The Sleepy Portfolio had a stellar year returning 12.9% in total returns. The biggest winners were Canadian large-cap equities (up 25.3%), Canadian mid-cap equities (up 20%), EAFE (up 11.2%), Canadian REITs (up 16%), Emerging Markets (up 33%) and US mid-cap equities (up 12%). Surprisingly, none of the major asset classes in the portfolio had a negative year.

As noted in an earlier post, our personal portfolio returned a total of 13.2% over the year. The big winners were CAE Inc. (TSX: CAE), Canadian Natural Resources (TSX: CNQ), Sears Canada (TSX: SCC), E*Trade (ET), AGF Management (TSX: AGF.NV), Altria Group (MO) and TD Bank (TSX: TD), all of which posted better than 20% returns. The big losers were Pfizer (PFE) and Anheuser-Busch (BUD).

Sleepy Portfolio Performance for 2005

This article has 10 comments

  1. What was your rationale for choosing XIC over XIU? XIC can protect you when the TSX is weighted by a particular stock (i.e. Nortel) that goes south. Currently, however, no stock exceeds 10% of the index, and therefore there should be no upside risk to XIU. It appears the only thing XIC will do is limit gains if a stock or two were to break the 10% barrier. Thoughts?

  2. Canadian Capitalist

    Karl: I chose XIC because it was a capped version of the XIU. But, now the XIC tracks the TSX Capped Composite (Barclays recently changed the investment objective of the fund), which is far more diversified and has some weighting in mid-caps (14%) and small-caps (9%). If I were investing now, I would consider just the XIC instead of the XIC and the XMD (which has a 0.55% MER).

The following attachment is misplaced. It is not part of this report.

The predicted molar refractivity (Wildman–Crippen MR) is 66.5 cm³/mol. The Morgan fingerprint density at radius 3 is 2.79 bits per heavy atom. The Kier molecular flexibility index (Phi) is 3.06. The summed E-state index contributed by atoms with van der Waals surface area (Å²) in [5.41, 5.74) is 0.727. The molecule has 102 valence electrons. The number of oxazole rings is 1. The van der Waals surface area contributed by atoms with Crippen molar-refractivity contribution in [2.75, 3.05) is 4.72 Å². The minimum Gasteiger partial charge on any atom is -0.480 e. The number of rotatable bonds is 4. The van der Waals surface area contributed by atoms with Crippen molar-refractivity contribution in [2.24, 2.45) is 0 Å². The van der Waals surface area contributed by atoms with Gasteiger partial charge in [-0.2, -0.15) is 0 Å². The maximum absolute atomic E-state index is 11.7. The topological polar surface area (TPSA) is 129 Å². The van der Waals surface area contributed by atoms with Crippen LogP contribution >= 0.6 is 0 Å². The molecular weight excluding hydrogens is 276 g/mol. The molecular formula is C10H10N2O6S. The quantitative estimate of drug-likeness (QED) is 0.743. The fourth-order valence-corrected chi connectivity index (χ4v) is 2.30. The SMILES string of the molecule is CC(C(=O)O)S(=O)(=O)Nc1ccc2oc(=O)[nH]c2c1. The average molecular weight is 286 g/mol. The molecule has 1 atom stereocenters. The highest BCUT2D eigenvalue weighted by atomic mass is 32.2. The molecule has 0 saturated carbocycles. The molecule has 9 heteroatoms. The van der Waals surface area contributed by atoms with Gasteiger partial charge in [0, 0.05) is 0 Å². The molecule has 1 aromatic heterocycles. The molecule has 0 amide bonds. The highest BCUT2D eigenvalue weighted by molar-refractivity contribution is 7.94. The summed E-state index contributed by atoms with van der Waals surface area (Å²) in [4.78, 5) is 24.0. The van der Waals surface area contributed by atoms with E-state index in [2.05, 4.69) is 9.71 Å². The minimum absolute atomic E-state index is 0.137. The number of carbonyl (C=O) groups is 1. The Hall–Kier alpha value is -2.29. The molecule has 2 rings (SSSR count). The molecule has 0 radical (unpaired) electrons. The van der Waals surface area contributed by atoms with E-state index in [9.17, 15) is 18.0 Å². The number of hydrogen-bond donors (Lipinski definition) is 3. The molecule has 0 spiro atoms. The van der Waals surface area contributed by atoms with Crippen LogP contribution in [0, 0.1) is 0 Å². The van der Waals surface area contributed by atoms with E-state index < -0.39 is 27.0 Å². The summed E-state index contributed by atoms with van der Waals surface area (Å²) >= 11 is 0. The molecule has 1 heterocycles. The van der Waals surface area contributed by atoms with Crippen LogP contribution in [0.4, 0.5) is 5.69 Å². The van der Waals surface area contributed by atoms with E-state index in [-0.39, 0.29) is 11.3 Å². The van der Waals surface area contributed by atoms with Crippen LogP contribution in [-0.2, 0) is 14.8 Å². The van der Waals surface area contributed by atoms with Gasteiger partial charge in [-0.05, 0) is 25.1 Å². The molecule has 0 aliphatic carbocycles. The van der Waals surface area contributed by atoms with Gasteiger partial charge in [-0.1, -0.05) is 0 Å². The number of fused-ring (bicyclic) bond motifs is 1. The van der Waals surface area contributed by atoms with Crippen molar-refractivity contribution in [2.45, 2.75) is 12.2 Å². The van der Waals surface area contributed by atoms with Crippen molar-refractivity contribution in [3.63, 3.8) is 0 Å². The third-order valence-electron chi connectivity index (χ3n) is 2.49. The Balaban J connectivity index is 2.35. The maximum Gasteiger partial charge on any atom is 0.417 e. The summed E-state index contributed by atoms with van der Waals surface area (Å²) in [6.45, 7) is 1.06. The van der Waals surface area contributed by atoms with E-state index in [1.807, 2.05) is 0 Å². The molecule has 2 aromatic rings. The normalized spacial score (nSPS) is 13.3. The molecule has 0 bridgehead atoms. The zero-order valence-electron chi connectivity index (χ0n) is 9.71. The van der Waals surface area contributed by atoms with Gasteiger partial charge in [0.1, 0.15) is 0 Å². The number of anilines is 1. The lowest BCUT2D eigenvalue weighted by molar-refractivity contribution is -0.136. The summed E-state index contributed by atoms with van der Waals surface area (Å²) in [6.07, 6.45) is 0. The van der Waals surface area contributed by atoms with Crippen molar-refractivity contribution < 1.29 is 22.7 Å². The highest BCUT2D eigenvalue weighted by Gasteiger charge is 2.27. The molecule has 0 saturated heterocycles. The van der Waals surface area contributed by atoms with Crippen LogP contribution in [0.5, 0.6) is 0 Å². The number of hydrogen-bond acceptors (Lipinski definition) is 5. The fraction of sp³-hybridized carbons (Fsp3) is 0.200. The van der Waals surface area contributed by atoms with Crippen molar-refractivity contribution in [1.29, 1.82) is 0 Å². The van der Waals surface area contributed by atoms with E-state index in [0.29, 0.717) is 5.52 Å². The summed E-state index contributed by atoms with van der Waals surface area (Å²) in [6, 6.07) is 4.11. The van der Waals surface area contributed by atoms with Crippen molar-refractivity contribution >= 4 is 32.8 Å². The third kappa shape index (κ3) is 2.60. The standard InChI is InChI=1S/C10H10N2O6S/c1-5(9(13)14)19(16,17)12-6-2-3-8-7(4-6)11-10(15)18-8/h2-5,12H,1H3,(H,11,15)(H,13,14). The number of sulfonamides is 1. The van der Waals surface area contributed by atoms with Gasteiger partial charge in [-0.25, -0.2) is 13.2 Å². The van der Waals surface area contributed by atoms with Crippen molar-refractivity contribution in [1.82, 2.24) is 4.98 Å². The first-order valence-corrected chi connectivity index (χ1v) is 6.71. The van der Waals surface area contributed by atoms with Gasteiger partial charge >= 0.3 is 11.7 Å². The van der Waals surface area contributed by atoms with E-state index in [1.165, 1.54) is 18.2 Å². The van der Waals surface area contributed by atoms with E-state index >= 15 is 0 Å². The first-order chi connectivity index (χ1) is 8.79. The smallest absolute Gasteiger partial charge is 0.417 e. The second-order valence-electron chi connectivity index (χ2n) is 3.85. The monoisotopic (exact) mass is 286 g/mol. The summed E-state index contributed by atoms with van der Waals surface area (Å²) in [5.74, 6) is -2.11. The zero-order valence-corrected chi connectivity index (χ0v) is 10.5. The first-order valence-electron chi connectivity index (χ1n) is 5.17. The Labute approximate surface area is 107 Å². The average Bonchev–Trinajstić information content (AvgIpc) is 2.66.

3. Makes sense – thanks. I didn’t know about the change in purpose of XIC.

  4. In the past, you mentioned you use Action Direct. Does it automatically reinvest dividends for Barclays iUnits and other ETF’s? Do you have to request anything specific to hvae this happen?

  5. I’m curious as to why you chose XSP. I was recently looking for some US exposure and found that XSP primarily invested in iShares leaving a higher MER and lagged performance against IVE(iShares) and also VTV(Vanguard Value Vipers). Were you specifically looking for a protection from FX fluctuations?

  6. Canadian Capitalist

    Karl: Action Direct automatically reinvests dividends (I think ETFs are included, but I have to check). You have to call them to enroll. And they only reinvest in whole shares (and credit the rest of the cash dividends).

    FC: When I came up with the Sleepy Portfolio, there were restrictions on the foreign content (I assumed the portfolio to be tax-deferred). If I were investing now, I’d go with the IVV and forego the forex hedging.

  7. Thanks again for the info. Finally – if you’re building a sleepy portfolio – why not use it? Is it because you are trying to use it as a benchmark and beat it?

  8. Canadian Capitalist

    Karl: Great question. I already use the sleepy portfolio for my Group RRSP and my sons’ RESPs. I built the portfolio to benchmark my returns. I’ve been beating the Sleepy Portfolio by at least a few % points for a few years now. If I start to trail the Sleepy badly for a few years, I would just switch to a passive portfolio.

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